My kids drink a lot of Milo. Is it actually good for them?
Q: "I would like to know if you could give me some advice. How good is the good old Milo for kids – especially if they drink a lot of it with milk?"
A: Nutritionist Bronwen King responds:
"Health professionals have categorised drinks for children using a traffic light system. The only drinks with a green light, ie drink freely, are water and low-fat milk*. Other drinks are not recommended because they contain sugar or other additives that are not so good for health. Flavoured milks (I would include Milo made with milk here) are in the amber category along with flavoured water, diet drinks and fruit juice. It is recommended that children drink no more than 250mls (1 cup) total from this category per day. This means a cup of fruit juice OR a cup of flavoured milk, not both.
Because Milo powder does contain useful nutrients (iron and calcium), when made with mainly water it is generally a better choice than other sweetened or diet drinks. Making it with milk improves the nutrient value, but drinking milk without flavouring is always a better habit to encourage.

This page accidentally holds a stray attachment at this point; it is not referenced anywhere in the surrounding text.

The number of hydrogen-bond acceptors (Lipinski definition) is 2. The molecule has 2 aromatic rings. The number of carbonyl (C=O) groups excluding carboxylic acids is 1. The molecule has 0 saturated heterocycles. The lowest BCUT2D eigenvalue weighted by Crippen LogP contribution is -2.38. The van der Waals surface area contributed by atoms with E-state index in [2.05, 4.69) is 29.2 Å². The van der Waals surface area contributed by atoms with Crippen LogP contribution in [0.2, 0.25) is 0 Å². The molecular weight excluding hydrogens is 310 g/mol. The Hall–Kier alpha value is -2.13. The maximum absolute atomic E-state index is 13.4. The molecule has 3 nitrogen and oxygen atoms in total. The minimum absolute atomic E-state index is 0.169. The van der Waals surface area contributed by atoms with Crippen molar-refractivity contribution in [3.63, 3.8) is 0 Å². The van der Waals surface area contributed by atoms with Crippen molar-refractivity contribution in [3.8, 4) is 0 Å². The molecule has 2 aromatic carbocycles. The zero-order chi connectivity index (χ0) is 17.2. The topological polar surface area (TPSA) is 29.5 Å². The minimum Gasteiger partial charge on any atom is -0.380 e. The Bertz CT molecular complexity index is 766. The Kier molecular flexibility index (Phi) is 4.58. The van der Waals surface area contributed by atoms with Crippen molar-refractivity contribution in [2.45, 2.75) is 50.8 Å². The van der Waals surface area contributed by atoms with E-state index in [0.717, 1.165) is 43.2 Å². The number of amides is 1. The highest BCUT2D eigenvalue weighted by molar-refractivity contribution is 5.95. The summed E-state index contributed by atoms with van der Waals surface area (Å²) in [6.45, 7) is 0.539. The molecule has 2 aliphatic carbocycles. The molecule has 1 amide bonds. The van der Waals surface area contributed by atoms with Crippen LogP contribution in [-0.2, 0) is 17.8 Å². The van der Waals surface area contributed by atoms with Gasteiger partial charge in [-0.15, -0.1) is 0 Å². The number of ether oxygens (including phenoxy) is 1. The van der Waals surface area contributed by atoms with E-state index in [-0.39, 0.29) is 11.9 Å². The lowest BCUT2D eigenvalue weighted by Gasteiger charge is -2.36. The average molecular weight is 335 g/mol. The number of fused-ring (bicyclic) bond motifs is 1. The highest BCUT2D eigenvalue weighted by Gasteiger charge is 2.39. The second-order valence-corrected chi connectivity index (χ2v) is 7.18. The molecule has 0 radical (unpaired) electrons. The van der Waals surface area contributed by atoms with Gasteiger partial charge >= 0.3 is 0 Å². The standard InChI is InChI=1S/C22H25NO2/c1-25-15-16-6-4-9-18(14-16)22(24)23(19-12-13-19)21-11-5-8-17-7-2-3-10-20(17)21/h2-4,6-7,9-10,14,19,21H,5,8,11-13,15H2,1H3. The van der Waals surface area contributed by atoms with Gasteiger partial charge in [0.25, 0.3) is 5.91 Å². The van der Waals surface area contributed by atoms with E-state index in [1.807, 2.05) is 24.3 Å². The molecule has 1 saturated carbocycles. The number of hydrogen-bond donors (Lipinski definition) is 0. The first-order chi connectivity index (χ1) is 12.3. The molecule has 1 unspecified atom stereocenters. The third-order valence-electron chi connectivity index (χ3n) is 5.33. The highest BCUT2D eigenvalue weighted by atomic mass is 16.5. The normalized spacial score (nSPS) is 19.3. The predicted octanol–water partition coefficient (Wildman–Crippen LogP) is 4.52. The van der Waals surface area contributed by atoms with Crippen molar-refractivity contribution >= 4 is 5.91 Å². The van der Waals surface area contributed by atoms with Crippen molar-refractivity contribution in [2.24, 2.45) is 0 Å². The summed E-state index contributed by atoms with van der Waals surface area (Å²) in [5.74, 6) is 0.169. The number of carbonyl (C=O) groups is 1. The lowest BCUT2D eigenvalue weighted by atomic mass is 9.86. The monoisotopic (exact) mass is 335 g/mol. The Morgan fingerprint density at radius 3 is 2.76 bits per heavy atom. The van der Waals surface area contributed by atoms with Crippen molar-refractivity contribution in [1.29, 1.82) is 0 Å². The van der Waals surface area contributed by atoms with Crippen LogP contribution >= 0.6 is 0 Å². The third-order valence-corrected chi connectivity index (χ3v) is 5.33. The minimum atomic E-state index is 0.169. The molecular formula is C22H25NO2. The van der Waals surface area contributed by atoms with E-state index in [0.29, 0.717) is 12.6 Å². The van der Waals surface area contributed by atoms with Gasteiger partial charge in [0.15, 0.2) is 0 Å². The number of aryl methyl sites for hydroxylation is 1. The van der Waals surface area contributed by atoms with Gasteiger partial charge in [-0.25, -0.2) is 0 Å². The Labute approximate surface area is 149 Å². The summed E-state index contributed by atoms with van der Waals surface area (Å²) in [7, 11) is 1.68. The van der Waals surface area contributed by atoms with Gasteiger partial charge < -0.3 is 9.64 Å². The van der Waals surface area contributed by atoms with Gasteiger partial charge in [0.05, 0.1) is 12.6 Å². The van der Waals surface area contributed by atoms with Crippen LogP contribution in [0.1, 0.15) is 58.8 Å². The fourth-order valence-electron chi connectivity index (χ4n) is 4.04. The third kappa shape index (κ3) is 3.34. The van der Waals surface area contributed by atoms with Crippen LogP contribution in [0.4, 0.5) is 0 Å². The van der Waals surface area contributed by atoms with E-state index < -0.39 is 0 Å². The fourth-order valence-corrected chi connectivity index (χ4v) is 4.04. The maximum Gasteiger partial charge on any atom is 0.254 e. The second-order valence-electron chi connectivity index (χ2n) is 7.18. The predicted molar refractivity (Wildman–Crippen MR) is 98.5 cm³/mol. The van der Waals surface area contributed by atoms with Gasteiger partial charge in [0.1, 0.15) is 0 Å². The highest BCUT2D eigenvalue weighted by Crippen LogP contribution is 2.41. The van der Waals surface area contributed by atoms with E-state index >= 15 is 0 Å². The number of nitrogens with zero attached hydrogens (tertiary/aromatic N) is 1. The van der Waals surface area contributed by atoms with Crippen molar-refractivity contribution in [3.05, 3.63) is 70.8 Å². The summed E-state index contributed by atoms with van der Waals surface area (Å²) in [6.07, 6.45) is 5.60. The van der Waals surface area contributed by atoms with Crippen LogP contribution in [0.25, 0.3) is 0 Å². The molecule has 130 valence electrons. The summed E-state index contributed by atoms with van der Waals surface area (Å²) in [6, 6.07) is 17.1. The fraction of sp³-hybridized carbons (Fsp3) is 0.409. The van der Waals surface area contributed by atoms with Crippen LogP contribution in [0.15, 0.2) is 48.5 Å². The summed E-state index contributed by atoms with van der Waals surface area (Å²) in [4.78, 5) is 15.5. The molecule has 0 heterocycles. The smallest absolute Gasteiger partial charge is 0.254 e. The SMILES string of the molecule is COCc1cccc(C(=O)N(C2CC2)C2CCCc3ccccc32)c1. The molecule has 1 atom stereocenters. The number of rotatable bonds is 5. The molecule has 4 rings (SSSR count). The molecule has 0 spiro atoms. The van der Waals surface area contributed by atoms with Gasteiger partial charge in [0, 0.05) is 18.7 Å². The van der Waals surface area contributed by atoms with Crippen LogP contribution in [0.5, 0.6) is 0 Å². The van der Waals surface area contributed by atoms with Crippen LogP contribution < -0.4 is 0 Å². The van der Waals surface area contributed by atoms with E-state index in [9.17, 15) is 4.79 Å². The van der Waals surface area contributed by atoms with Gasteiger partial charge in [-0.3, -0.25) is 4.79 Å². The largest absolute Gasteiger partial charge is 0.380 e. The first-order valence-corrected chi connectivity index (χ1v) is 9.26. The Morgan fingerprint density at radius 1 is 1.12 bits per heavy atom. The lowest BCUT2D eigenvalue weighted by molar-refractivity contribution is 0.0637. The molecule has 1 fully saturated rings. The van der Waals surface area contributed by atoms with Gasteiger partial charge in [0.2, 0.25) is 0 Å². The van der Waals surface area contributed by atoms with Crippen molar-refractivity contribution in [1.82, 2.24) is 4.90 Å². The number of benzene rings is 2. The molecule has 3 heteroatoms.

It is also important to remember that while milk is an excellent food for children, it is just one of the foods they need each day. Children consuming too much milk (more than 2 cups a day) are at risk of missing out on other important foods because the milk fills them up. In summary, Milo made with milk can be a useful food for children, but limit to 1 cup each day (and restrict other sweetened drinks) and have as part of a varied and balanced diet."*For children under two, regular (full-fat) milk is recommended.